Cruden Bay skipper John Kensett and crewman Peter Buchan started to fish brown crab from Peterhead at the beginning of this month, with the under-10m static-gear catamaran Onward PD 349, reports David Linkie
Handed over fully finished by Catapult Catamarans Marine Projects Ltd of Southampton, the aptly named vessel continues skipper John Kensett’s progressive career, fishing static gear on the inshore grounds from Peterhead.
The new Onward replaces his previous boat of the same name, a Cygnus Cyclone 30 that he fitted out himself in 2013, five years after he completed the B26 Buccaneer PD 349.
Following engine trials on the Solent, skipper John Kensett and crewman Peter Buchan, together with cook Andrew Buchan and chance shot Kevin Shearer, left Southampton for Onward’s 800-mile delivery trip to Peterhead.
A strong easterly wind set in the North Sea led to Onward heading in to Newlyn to refuel, before rounding Land’s End and heading up the Irish Sea non-stop in ideal conditions, apart from refuelling at Holyhead and Oban, before entering the Caledonian canal at Corpach. Immediately transiting the eight locks that comprise Neptune’s Staircase, built by Thomas Telford between 1803 and 1822, Onward was lifted 64ft in less than a quarter of a mile, before entering Loch Lochy, en route to Loch Ness and the Moray Firth.
Cruising at her design speed of 10 knots, Onward is reported to have performed exceptionally well during the long delivery passage and since starting to fish from Peterhead, when a further run of fresh southeasterly winds gave an early opportunity for the catamaran to prove her seakeeping capabilities, which were succinctly described as ‘highly impressive’.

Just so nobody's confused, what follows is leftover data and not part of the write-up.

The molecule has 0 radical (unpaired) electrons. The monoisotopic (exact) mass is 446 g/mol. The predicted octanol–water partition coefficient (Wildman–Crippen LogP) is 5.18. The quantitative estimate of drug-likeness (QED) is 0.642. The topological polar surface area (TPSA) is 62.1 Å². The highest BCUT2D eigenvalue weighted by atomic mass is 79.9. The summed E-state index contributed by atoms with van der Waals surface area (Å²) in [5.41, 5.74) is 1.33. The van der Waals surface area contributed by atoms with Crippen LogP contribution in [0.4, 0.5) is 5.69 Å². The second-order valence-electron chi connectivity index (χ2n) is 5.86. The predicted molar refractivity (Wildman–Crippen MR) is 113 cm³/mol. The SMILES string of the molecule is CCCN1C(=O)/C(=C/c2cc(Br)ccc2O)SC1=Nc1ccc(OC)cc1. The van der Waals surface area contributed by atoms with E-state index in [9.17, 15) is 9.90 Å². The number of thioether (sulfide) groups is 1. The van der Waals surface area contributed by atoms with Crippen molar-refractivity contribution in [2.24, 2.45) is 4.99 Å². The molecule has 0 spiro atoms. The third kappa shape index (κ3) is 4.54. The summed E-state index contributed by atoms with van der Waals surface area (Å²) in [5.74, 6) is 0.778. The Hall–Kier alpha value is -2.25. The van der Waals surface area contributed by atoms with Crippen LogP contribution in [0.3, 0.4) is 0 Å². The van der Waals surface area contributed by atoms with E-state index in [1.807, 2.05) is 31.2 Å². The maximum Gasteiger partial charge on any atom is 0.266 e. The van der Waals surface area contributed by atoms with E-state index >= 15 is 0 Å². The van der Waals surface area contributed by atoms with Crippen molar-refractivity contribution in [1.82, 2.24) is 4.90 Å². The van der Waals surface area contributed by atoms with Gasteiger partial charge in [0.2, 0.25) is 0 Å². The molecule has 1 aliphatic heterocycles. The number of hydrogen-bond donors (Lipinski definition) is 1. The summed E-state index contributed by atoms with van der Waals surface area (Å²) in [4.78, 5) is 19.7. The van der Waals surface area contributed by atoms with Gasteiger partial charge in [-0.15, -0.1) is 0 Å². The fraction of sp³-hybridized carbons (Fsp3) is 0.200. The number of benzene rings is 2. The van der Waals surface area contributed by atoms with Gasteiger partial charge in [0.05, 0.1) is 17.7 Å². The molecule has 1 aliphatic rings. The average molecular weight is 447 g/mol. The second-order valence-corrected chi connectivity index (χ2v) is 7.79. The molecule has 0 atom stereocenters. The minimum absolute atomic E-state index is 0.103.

Skipper John Kensett said: “While tougher tests inevitably lie ahead, Onward has met every one to date comfortably. The Catapult team at Southampton were very easy, and very good, to work with. As far as I’m concerned, the end result speaks for itself, and more than meets any expectations.”
The location of the crabbing grounds off Peterhead, which are totally exposed to sea winds through an arc of over 220º from the northwest round to the south, and have only marginal shelter from the land, was one of the reasons that John Kensett opted for a catamaran hull when he took the decision to go for a third new boat in just over 10 years.
Having been impressed by the 12m Alert III LK 241, which Catapult Catamarans Marine Projects delivered to Shetland skipper Richard Scott in 2015, John Kensett initially contacted the Southampton company two years ago, before visiting the factory to view the build quality at first hand. Fully satisfied with what he saw, discussions started on the design of an under-10m catamaran, which eventually included a full deck canopy to enhance working conditions on a sheltered main deck.
Onward has the distinction of being the last of a long line of Catapult catamarans to be overseen by MD Steve Guyan, who moved into retirement when skipper John Kensett left Southampton for Peterhead.
The Southampton company was founded as Catapult Catamarans Ltd by Steve Guyan in 2006, as a family-run business focused around the concept of producing a large, fast, highly efficient hull with excellent load-carrying capabilities and power-to-weight ratio, delivered by a high-performance fine-entry power catamaran featuring fast cruising speed with good seakeeping and fuel economy characteristics. Due to continual expansion and diversification into other services, the company was subsequently rebranded as Catapult Catamarans Marine Projects Ltd.